Her heart began to thump.  Something glittered beneath the bridge, but she couldn’t quite make out what was lying there.   She stared into the blackness below and as the storm clouds passed over and the weak sun’s rays gradually began to filter through the trees, she saw something which sent shivers down her spine.

The thing that was glittering was the wrist-watch belonging to the man who was lying face down in the water.  Blood was seeping from a nasty wound in his back.  He was obviously very dead.

Maggie Browne screamed…” 


If anyone would like to contribute to this joint short-story venture, please let me know.    I would be grateful for any comments, especially if you would like to write the next instalment!

About phylburton

I live in south-west Surrey in England. I am an author of three published books, and I have another book of short stories due for publication in March 2018. I love singing, water-colour painting, walking, Cornwall and of course writing and reading good books. All three of my books - A PASSING STORM, PAPER DREAMS and WHEN THE ICE MELTS, were published by Matador (Troubador Publishing) Ltd. WHEN THE ICE MELTS was published in August 2016. My next book - THE POWER OF LOVE - is due to be published by Bridge House Publishing in March 2018. For more details about me and my writing, please go to my website:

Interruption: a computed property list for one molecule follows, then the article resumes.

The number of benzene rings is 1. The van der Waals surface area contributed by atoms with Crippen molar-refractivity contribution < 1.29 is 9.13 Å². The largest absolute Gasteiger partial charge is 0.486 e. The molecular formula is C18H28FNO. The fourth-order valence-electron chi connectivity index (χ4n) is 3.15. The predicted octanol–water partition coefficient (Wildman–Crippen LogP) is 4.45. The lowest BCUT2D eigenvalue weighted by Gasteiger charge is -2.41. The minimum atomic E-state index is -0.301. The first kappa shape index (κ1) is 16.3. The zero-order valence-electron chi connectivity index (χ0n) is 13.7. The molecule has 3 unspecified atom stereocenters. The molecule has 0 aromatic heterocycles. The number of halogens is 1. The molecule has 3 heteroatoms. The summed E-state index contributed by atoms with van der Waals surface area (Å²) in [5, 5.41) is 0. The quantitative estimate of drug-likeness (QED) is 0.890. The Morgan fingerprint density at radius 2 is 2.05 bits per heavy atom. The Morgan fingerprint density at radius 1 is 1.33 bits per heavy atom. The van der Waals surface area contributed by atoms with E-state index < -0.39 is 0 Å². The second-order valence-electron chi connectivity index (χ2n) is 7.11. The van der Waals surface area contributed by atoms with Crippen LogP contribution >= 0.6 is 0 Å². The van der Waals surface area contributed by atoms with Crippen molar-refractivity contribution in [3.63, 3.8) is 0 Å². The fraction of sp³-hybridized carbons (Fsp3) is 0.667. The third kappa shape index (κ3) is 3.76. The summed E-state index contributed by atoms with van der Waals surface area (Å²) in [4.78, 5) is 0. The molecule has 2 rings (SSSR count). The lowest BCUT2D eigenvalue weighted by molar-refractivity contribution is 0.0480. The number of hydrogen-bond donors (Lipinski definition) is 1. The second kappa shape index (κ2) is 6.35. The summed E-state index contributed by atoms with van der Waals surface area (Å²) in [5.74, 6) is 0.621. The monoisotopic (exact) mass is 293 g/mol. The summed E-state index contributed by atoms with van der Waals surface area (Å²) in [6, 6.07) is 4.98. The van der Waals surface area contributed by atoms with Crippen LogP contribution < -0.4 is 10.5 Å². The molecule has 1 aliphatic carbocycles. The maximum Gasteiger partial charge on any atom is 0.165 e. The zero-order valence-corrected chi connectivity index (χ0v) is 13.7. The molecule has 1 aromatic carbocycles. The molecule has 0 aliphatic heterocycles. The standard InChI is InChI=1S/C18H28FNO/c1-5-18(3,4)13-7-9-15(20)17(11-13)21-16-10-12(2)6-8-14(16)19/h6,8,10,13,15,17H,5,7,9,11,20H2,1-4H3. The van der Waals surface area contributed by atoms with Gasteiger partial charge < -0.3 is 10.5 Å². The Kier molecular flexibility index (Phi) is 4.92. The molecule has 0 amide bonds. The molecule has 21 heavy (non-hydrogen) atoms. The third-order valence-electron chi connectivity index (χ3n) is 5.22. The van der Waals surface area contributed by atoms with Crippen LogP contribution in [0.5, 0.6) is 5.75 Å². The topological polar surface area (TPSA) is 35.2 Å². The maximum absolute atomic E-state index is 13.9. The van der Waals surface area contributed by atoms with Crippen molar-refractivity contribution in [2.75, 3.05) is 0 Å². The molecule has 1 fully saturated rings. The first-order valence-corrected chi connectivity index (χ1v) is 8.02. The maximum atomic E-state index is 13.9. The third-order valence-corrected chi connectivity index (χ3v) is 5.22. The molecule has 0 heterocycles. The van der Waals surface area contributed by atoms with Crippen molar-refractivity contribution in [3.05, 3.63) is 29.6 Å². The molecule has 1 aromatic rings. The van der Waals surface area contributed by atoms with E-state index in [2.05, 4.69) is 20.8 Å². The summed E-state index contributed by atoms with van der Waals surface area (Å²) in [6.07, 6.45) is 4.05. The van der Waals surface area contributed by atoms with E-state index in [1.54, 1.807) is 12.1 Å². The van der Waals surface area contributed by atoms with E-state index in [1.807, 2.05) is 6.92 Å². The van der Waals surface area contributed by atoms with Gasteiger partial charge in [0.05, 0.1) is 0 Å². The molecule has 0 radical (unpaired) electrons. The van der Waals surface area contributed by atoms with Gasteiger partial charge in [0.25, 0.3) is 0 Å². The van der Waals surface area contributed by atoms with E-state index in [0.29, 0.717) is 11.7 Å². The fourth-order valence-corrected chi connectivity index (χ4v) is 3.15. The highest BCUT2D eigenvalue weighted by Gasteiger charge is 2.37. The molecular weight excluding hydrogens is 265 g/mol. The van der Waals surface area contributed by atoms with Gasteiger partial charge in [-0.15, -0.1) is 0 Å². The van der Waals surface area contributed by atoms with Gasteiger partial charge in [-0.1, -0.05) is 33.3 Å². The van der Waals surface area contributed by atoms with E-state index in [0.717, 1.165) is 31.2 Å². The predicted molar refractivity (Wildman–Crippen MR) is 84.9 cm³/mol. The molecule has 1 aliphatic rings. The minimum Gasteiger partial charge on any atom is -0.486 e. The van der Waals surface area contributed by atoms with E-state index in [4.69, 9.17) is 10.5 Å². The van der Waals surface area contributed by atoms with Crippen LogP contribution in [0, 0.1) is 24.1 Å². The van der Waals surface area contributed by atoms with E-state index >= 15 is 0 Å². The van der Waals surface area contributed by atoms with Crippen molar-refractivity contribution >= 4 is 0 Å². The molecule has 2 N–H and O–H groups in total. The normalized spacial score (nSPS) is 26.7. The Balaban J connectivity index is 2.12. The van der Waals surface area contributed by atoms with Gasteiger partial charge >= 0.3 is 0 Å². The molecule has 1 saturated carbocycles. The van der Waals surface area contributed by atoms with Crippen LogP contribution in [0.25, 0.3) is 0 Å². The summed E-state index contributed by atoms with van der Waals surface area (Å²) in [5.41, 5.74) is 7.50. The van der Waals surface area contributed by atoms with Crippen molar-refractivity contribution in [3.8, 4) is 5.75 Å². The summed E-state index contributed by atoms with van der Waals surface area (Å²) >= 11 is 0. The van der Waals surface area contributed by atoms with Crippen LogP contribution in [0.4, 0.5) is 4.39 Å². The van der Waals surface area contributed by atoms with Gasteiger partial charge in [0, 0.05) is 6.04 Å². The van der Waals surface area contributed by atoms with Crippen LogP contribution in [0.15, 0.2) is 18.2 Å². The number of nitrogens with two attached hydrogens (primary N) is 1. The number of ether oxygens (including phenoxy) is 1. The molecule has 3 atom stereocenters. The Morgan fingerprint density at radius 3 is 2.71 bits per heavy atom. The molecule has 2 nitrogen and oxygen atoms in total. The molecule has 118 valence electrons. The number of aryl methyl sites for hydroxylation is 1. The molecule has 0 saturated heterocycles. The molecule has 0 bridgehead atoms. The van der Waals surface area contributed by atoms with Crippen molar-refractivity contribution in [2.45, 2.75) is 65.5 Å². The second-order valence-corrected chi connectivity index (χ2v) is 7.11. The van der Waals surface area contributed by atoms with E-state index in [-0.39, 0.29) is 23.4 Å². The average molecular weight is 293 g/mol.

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  1. Tom Winton says:

    Hi, Phyllis. As I said on our FB group page just now, I worked this up this morning. See if you want to add it to your story.

    At the very same time, on the other side of the rustic village, Laney Forsen checked the clock on her kitchen wall for the fourth time in an hour. 2 PM. It had been quite some time since she’d lowered the burner beneath the simmering pot of chili. With it’s delicious aroma wafting throughout the tidy cottage, and her two daughters in the adjoining living room laughing at something on TV, one would have thought everything was as tranquil as it always was. But Laney didn’t think so. She had a deep, unsettling suspicion. It had shrouded her psyche just as the low, seemingly evil gray clouds had shrouded the bright sky outside her kitchen window.

    Kip is never late, she thought as she again stirred the chili, not for anything.